John Rampton discusses adolescent grief with Dr. Ken Doka during the 2015 Association for Death Education and Counseling conference. “Of course, adolescents have different issues with grief,” says Dr. Doka. Adolescents, by nature, are people in transition. It’s already a trying time for young adults and teens without putting the loss of a loved one, or even someone a person knows in passing, into the mix. The Hospice Foundation of America recently showcased an event on adolescent grief, and it’s starting to get more attention as specialists focus on the best ways to help this demographic with their healing.
Being in transition means that often adolescents’ grief isn’t noticed or recognized by those around them. They’re experts at hiding their grief because they don’t want to seem needy or different. At this age, it’s all about showing off independence. This means adolescents will grieve on their own, whereas a younger child will try to cuddle or be transparent with their feelings. Plus, middle schools are more fragmented so kids don’t have the same teacher all day—which leads to more changes.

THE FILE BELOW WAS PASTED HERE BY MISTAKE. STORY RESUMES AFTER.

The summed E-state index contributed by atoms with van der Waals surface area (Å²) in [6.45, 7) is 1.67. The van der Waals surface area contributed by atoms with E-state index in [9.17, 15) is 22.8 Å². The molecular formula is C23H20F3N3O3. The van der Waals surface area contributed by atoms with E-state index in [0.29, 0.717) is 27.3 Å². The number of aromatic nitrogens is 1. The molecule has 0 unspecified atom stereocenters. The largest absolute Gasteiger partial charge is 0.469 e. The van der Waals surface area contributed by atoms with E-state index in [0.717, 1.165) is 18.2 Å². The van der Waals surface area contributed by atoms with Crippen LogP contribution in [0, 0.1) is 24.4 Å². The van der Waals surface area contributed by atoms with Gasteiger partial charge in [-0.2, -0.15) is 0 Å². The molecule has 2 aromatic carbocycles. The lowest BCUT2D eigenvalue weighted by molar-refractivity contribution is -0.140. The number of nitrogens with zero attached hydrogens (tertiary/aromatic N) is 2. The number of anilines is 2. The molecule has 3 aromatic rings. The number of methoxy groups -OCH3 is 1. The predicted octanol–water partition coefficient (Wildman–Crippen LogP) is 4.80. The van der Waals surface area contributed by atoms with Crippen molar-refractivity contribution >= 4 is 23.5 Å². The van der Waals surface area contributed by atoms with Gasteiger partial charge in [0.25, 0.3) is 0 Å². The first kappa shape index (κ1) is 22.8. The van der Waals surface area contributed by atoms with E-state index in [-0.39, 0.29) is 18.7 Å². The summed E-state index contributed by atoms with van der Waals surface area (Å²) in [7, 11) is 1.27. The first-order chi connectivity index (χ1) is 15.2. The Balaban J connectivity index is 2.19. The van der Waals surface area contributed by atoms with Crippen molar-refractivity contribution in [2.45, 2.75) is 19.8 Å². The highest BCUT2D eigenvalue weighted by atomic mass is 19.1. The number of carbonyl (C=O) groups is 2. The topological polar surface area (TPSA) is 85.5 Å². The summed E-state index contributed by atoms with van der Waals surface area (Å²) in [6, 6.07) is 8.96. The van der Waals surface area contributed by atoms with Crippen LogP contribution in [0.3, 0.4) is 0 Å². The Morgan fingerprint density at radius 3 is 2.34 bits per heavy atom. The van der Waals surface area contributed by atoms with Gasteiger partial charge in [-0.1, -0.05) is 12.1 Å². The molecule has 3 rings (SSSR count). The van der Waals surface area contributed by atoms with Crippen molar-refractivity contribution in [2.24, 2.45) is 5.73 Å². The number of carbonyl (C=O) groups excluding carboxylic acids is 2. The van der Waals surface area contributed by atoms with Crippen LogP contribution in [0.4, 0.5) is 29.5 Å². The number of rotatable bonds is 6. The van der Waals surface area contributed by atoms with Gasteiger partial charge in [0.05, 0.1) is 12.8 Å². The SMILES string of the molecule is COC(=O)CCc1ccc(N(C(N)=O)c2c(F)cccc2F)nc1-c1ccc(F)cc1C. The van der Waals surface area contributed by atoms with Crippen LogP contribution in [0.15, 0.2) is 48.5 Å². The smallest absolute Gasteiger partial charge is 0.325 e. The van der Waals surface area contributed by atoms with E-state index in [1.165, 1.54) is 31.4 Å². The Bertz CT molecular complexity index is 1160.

A Lonely Period
As a parent, Rampton asks Dr. Doka how moms and dads can recognize signs of a grieving teen. Dr. Doka suggests that if there’s a loss you know about, be sensitive. Allow them to talk, or not, on their schedule. Look for obvious signs, like changes in behavior or grades. These are signs of grief. When asked about social media’s role in grief, Dr. Doka says it plays a big role. This age is made up of digital natives.
Parents and counselors should know what adolescents are doing on the internet, including what kind of support they might be getting. How much monitoring you should do depends on each adolescent, and it’s something parents need to rely on instincts to get right.